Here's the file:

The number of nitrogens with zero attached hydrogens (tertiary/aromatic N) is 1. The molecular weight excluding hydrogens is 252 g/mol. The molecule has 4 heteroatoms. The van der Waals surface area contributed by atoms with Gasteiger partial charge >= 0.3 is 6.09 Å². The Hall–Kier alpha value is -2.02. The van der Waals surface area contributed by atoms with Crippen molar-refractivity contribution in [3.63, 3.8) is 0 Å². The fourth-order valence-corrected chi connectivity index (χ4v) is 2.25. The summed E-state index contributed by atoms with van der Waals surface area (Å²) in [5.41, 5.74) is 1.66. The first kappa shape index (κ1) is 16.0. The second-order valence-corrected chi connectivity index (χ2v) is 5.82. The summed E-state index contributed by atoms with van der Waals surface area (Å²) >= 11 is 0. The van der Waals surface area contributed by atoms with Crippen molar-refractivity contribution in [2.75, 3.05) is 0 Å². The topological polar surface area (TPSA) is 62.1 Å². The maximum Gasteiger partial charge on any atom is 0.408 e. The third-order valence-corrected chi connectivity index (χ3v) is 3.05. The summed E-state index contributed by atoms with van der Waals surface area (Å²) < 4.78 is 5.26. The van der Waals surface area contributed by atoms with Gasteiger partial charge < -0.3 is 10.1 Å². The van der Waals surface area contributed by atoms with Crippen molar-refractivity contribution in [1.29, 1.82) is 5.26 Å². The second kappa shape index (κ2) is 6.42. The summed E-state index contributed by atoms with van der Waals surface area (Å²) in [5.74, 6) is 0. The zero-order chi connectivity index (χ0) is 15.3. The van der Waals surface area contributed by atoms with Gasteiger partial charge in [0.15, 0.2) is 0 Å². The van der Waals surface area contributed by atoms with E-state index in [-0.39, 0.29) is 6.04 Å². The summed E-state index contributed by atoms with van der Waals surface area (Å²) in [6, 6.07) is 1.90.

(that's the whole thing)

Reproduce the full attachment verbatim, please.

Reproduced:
The number of nitrogens with zero attached hydrogens (tertiary/aromatic N) is 1. The molecular weight excluding hydrogens is 252 g/mol. The molecule has 4 heteroatoms. The van der Waals surface area contributed by atoms with Gasteiger partial charge >= 0.3 is 6.09 Å². The Hall–Kier alpha value is -2.02. The van der Waals surface area contributed by atoms with Crippen molar-refractivity contribution in [3.63, 3.8) is 0 Å². The fourth-order valence-corrected chi connectivity index (χ4v) is 2.25. The summed E-state index contributed by atoms with van der Waals surface area (Å²) in [5.41, 5.74) is 1.66. The first kappa shape index (κ1) is 16.0. The second-order valence-corrected chi connectivity index (χ2v) is 5.82. The summed E-state index contributed by atoms with van der Waals surface area (Å²) >= 11 is 0. The van der Waals surface area contributed by atoms with Crippen molar-refractivity contribution in [2.75, 3.05) is 0 Å². The topological polar surface area (TPSA) is 62.1 Å². The maximum Gasteiger partial charge on any atom is 0.408 e. The third-order valence-corrected chi connectivity index (χ3v) is 3.05. The summed E-state index contributed by atoms with van der Waals surface area (Å²) < 4.78 is 5.26. The van der Waals surface area contributed by atoms with Gasteiger partial charge < -0.3 is 10.1 Å². The van der Waals surface area contributed by atoms with Crippen molar-refractivity contribution in [1.29, 1.82) is 5.26 Å². The second kappa shape index (κ2) is 6.42. The summed E-state index contributed by atoms with van der Waals surface area (Å²) in [5.74, 6) is 0. The zero-order chi connectivity index (χ0) is 15.3. The van der Waals surface area contributed by atoms with Gasteiger partial charge in [0.15, 0.2) is 0 Å². The van der Waals surface area contributed by atoms with E-state index in [-0.39, 0.29) is 6.04 Å². The summed E-state index contributed by atoms with van der Waals surface area (Å²) in [6, 6.07) is 1.90.